Lung disease is the third leading cause of death in the United States. Lung transplant could improve quality of life and enhance survival in many lung disease patients. However, lung transplantation is severely limited by an inadequate number of suitable lungs for transplant from conventional organ donors - individuals who sustain a lethal brain injury, but who are incubated and ventilated before brain death occurs. Because most lungs from conventional organ donors are not suitable for transplant, only 1,700 lung transplants are performed annually in the U.S. However, lung tissue remains viable after circulatory arrest. In animal models, the PI of this project showed that lungs can function well after transplant, even if retrieved hours after death. Each year, more than 750,000 people in the U.S. are victims of sudden death;if lungs could be retrieved for transplant from some of these people - non-heart-beating donors (NHBDs) - the lung donor shortage could be eliminated. The PI has performed ex-vivo lung perfusion (EVLP) to determine suitability of human lungs initially turned down for transplant from conventional organ donors. Safety of transplanting these lungs after EVLP has recently been demonstrated. This proposed Phase 2 clinical trial will demonstrate safety and efficacy of transplant of lungs retrieved from NHBDs after death, assessed by EVLP, We will accomplish this Specific Aim: To demonstrate non-inferiority of lung transplant using lungs retrieved from NHBDs assessed by EVLP compared to lung transplant from conventional brain dead organ donors. We will obtain lungs from Maastricht Category 1 and 2 NHBDs in a large-population North Carolina county (Wake) and from targeted emergency rooms. We will apply established methods of EVLP and ex-vivo CT scan to evaluate suitability for transplant. Acceptable lungs will be transplanted at UNC and Duke under IRB-approved protocols. Outcomes will be compared to patients contemporaneously transplanted with lungs from conventional organ donors. Because lungs from NHBDs have not been injured by a prolonged interval of brain death, lungs retrieved from NHBDs may not only be much more plentiful;they may be superior to lungs currently being transplanted from conventional brain-dead donors. Timely retrieval of lungs from NHBDs requires coordination of EMS, law enforcement, medical examiners, and OPO personnel. Through the Office of the N.C. Secretary of Health and Human Services, we commenced a dialogue with leadership of state agencies to facilitate timely lung retrieval from NHBDs. We will use experts at Lung Banks of America, a not-for-profit corporation, to analyze time flow metrics from declaration of death to lung retrieval. With N.C. state government agencies, we will develop practices and policies to improve the yield of successful lung retrieval from NHBDs that can be implemented in N.C. and across the U.S. An ancillary project will determine metabolomic biomarkers for suitability of NHBD lungs for EVLP assessment, and biomarkers associated with poor function after lung transplant. Successful study completion will revolutionize lung transplant and the care of patients with end-stage lung disease.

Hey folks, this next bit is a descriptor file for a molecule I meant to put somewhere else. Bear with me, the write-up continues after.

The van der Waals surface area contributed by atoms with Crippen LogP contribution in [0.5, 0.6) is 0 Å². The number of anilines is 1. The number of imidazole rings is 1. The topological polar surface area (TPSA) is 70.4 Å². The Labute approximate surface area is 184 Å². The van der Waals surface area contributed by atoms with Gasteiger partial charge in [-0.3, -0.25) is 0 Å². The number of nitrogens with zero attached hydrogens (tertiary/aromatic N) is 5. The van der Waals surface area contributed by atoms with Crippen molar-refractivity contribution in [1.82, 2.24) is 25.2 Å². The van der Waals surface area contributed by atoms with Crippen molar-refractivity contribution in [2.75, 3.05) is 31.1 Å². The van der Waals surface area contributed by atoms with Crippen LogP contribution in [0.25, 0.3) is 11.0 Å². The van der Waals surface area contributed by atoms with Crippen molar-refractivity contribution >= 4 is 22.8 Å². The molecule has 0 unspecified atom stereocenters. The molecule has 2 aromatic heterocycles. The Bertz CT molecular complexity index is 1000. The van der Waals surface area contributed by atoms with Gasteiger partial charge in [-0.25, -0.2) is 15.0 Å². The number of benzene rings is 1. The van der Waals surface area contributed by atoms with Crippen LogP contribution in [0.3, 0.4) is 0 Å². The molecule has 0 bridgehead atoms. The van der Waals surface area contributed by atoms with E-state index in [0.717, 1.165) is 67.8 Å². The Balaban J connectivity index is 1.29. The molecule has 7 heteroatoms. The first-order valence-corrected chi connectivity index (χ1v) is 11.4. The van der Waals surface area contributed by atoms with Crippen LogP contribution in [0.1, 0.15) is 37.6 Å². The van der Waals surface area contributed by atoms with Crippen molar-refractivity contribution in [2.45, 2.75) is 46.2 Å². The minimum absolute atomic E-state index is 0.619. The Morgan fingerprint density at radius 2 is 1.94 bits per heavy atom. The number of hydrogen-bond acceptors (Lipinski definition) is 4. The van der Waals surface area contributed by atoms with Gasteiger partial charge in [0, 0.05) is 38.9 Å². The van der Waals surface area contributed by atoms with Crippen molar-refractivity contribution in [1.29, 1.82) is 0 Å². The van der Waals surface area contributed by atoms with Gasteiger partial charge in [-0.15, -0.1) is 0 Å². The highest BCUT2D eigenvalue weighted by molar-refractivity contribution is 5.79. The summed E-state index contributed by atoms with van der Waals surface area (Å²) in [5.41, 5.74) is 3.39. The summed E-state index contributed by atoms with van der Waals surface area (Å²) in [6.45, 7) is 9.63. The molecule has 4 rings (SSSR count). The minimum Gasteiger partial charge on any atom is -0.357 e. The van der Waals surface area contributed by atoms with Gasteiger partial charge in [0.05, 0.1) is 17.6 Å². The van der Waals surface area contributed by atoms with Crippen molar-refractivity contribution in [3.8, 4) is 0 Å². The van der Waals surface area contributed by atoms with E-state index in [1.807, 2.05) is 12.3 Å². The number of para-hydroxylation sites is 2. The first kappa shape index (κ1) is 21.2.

National Institute of Health (NIH)
National Heart, Lung, and Blood Institute (NHLBI)
Research Project with Complex Structure Cooperative Agreement (UM1)
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Special Emphasis Panel (ZHL1-CSR-F (O2))
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Harabin, Andrea L
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University of North Carolina Chapel Hill
Schools of Medicine
Chapel Hill
United States
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